Do we need obsessive people?  Or is being caught up in any sort of obsession a bad thing?


Do we want obsessive workers, friends, presidents and lovers?

Or is the better path one of moderation, coolness, nonchalance and distance?

14 Comments

  1. It seems that for the most part, moderation in all things is the best route. When it comes to getting our country out of its current mess, I don’t mind a little obsessiveness 🙂

  2. Gordon —
    I’m not sure if a president is able to ever be non-obsessive if he/she ever hopes to be effective in the world. If the president won’t care to obsess, others will step in an drink in that power.
    I agree moderation is important — but where is the line drawn between appropriate and obsessive?

  3. It’s a thin line that can vary from case to case – but it’s one of those things that you can usually identify when you see it – like seeing someone in a trench coat with binoculars sitting in a tent across the street from someone’s house.

  4. Hi Gordon —
    What about something less obvious and less dangerous — like, say, an obsession with teddy bears, or being on the internet, or creating bunches of blogs to form a network… where is the danger line in those obsessive examples?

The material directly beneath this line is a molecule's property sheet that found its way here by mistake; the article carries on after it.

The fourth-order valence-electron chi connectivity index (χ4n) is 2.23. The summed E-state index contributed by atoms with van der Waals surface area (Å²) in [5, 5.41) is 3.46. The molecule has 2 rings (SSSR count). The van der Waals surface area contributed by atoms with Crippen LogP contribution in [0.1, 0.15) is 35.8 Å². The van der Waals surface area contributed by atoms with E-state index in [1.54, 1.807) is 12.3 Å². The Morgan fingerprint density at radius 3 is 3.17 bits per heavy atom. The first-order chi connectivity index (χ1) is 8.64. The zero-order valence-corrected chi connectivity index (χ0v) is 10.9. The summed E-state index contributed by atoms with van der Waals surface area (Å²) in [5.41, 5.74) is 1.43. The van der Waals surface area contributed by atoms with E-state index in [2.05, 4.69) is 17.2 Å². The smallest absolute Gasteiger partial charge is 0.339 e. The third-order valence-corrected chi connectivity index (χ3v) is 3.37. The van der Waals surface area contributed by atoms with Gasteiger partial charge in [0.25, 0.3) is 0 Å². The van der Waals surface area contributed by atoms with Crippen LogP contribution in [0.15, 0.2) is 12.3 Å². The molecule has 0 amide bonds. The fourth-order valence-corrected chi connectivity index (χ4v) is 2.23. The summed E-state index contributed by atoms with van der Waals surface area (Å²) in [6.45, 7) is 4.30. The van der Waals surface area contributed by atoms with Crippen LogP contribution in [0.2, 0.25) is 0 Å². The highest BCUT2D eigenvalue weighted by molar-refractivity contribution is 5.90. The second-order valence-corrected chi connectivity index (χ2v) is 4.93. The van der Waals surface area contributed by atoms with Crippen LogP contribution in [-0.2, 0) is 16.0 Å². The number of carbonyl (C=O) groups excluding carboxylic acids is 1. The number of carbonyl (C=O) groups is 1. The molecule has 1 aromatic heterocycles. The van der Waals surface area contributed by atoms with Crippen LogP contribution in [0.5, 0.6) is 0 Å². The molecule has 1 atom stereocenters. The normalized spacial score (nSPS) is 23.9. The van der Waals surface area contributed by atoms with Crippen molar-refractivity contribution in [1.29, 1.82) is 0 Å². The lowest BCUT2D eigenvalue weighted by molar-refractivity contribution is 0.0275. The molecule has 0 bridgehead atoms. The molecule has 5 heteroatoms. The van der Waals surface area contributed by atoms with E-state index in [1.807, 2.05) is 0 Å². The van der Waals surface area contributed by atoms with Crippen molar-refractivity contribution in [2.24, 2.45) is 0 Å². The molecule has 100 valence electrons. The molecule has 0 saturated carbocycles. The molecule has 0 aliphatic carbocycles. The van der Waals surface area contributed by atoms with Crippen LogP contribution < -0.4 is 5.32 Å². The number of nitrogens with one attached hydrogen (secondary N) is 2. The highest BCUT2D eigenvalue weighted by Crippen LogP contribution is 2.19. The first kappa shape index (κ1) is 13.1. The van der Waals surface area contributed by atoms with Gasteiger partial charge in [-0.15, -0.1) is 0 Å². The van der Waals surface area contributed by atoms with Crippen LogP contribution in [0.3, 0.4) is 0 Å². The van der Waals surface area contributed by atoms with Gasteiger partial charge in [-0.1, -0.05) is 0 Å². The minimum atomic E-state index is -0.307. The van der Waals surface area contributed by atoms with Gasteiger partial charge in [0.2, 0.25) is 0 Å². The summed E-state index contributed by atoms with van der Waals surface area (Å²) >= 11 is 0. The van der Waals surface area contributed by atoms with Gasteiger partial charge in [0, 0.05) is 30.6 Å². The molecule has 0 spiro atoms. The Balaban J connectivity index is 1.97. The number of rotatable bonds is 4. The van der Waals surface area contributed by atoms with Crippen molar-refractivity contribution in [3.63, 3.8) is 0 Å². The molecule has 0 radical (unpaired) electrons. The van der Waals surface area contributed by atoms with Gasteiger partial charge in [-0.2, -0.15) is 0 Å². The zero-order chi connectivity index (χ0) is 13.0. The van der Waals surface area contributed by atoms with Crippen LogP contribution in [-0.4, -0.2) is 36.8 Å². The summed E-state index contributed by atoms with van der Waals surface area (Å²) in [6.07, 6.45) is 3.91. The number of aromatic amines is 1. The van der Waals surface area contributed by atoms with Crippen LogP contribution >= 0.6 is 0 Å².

5. Gordon!
    I think we need to change the terms when we’re talking about the man in the Teddy Bears photo: Let’s ditch “obsessed” and use “criminally insane” instead! How soon can we put him away?
    You’re right about the time issue. That makes sense. If it takes over your whole world… time to re-evaluate.

  6. I have a friend who used to play a card game online pretty much all day every day with a few breaks to do other things and, well, go to play the game in person. He realized he had gone too far and has since cut back significantly.

  7. It wasn’t even a gambling thing, believe it or not! I will definitely agree with you about that and it makes me sad because to me, boredom means you don’t realize how valuable every moment is. 🙂

  8. I believe that there are very few personality traits that are not useful in some context, somewhere. There quite a few careers and situations where I would want an obsessive person; I want my bridges to be inspected by someone obsessed with safety, and I don’t want to my surgeon to pronounce his hands “clean enough”. I wonder whether unhealthy obsessions like the teddy bears arise in part when people do not have healthy channels for their obsessive tendencies.
    –Lily

  9. Those are fine points, Lily. I wonder where the line is drawn between professionalism and obsession? Shouldn’t every surgeon be expected to have clean hands? Isn’t the job description of a bridge inspector one that commands safety in every respect?

  10. Hi David,
    I think being obsessed to the point of harming someone or self is unacceptable but being perfectionist helps; at times it is the duty of the person as you have rightly talked about the doctors etc.